With students statewide facing the possibility of online classes again this fall, improved internet connectivity is increasingly important.
Alaska has the slowest internet speed in the country, with an average of 20 megabits per second (Mbps) provided by companies across the state, according to highspeedinternet.com. Providers include Alaska Power & Telephone, which serves Skagway and almost 20 other communities around the state, ACS in Anchorage and the biggest statewide provider, GCI.
“Alaska is vast, with some areas being difficult to reach with telecommunications infrastructure,” said Bryant Smith, who works for broadband sales and quality for AP&T.
Rural communities have a smaller number of paying customers, making it economically difficult to offer the same type and speed of internet packages as in densely populated urban areas.
AP&T is currently offering internet packages and different types of hardship relief such as waiving data overage fees until June 30. For students or teachers who do not have internet access at home, they can qualify for the service at no cost. Those who already have service can get free upgrades.
ACS and GCI are providing similar help for students, teachers and health care workers.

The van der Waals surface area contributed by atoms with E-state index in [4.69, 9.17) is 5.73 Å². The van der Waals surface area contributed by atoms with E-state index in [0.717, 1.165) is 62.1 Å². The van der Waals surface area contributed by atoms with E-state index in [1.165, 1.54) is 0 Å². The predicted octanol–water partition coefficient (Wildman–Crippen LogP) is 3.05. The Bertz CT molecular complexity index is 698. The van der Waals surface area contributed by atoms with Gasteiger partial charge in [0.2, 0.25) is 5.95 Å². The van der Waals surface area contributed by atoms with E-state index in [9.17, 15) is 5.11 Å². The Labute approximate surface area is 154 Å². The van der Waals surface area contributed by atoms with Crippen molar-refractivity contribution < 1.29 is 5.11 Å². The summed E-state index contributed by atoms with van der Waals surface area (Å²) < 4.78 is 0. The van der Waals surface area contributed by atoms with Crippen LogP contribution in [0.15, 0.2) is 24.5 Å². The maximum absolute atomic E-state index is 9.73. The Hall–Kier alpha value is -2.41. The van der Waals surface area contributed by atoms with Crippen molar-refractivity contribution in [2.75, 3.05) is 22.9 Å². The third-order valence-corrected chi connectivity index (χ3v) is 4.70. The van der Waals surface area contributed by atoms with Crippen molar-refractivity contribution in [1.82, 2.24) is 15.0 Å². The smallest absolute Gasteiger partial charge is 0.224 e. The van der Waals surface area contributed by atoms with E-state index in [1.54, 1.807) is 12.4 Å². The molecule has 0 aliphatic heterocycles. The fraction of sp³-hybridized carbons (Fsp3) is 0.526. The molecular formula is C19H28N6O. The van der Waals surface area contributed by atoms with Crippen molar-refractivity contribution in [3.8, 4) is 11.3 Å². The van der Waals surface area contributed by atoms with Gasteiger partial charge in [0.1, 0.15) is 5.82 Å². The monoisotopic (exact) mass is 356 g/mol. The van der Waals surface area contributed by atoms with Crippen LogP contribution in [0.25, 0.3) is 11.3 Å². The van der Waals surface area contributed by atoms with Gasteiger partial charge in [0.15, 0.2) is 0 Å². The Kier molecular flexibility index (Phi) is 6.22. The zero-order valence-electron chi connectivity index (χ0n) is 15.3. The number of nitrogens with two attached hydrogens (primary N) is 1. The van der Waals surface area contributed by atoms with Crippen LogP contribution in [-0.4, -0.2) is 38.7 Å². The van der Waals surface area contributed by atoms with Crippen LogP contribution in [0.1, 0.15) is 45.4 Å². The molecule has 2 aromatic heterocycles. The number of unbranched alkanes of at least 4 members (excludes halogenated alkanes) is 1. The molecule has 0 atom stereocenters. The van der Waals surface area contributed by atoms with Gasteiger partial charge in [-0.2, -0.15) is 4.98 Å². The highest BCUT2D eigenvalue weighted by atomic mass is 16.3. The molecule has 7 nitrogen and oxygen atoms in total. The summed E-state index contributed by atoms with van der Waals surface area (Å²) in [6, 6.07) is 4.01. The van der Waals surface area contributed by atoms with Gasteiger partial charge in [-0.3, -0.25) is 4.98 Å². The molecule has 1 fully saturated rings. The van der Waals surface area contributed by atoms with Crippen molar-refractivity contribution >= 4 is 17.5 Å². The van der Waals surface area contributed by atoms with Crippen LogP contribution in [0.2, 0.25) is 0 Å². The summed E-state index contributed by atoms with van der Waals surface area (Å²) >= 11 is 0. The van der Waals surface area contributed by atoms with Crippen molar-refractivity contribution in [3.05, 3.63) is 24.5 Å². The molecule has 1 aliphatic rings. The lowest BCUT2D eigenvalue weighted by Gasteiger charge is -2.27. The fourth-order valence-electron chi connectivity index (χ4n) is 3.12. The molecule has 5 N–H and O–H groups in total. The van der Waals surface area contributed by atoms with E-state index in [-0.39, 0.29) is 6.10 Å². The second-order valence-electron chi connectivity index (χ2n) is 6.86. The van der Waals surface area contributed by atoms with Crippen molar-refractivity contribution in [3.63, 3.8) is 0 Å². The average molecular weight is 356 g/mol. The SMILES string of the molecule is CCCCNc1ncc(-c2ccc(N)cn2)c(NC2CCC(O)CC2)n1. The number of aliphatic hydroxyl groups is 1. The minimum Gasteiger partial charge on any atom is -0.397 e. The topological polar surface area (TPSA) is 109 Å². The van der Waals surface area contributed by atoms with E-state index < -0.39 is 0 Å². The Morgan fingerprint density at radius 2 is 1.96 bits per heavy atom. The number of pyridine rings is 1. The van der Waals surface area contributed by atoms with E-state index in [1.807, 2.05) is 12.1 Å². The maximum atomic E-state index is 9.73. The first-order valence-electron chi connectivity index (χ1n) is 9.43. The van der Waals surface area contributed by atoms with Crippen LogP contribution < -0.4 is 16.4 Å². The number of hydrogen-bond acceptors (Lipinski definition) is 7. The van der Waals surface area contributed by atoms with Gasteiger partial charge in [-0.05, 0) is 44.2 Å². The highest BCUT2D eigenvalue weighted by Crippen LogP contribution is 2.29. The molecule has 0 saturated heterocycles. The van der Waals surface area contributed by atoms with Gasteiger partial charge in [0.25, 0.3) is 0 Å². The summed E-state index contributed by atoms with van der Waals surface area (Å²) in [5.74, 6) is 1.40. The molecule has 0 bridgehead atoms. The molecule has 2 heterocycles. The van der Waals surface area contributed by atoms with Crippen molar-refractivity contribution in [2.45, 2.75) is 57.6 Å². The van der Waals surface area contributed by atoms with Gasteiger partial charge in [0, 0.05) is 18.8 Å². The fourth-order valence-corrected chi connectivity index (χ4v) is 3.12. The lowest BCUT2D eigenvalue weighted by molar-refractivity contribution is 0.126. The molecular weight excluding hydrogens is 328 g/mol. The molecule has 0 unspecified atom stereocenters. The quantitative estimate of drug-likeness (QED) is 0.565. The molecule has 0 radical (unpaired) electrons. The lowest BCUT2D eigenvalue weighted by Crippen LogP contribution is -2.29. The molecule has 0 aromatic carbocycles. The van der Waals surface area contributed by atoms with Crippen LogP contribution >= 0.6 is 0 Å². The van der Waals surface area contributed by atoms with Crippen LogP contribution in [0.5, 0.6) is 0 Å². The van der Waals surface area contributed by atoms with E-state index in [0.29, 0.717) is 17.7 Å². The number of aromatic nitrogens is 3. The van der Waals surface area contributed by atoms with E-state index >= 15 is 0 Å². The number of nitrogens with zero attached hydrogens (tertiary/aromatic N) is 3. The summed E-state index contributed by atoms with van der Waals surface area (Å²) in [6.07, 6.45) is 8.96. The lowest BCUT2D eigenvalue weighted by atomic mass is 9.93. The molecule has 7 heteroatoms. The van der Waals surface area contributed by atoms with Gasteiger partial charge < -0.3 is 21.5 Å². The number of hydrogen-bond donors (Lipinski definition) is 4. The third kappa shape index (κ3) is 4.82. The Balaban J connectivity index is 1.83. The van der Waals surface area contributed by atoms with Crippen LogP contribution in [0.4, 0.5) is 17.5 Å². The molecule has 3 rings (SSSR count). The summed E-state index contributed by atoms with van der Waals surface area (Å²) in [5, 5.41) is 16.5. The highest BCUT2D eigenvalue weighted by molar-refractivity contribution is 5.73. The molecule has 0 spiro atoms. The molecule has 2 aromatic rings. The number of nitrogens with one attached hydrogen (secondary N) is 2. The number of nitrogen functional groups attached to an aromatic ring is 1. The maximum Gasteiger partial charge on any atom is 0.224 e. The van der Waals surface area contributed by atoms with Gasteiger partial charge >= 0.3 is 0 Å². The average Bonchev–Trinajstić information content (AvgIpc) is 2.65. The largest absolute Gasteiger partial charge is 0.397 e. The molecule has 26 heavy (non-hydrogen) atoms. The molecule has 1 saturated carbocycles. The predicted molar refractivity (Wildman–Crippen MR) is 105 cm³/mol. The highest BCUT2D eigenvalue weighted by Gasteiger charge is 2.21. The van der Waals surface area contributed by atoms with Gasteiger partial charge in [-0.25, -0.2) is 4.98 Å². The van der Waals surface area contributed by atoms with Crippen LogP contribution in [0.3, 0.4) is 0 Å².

The reality is “the free internet services provided by AP&T cannot continue long term, so families unable to afford internet access at their homes may be in a tough position unless funding sources surface,” Smith said.
The Skagway School District is contingency planning just in case, said Superintendent Dr. Josh Coughran. When COVID-19 hit, the school district provided a list to AP&T of families without internet access, and all the families were set up with internet service within a week.
Through it all, “AP&T has provided an amazing service. They’ve been an incredible community partner with the challenges facing COVID-19,” the superintendent said.
Coughran said the school district is working with state health officials and the Department of Education in determining whether Skagway classes will be held online or in person when the fall semester starts. The first day of class is now set for Aug. 20.
Some of the elements that will be taken into account in making the decision are risk factors, following federal Centers for Disease Control and Prevention guidelines and determining which schools and communities are low and high risk.
Of the more than 730,000 residents of Alaska, almost one-third, or 258,000, live in a community with access to just one internet provider, according to broadbandnow.com. Of those 258,000, 148,000 don’t have access to a wired connection capable of a 25 Mbps download speed. The national download speed averages over 59 Mbps. Maryland has the fastest with a speed of about 84 Mbps.
AP&T maintains a Southeast Alaska microwave network that stretches 350 miles, along with a separate Lynn Canal fiber optic line that links Skagway, Haines and Juneau.
“We remain committed to looking for projects that bring the communities we serve closer to lower-cost internet transport options,” Smith said.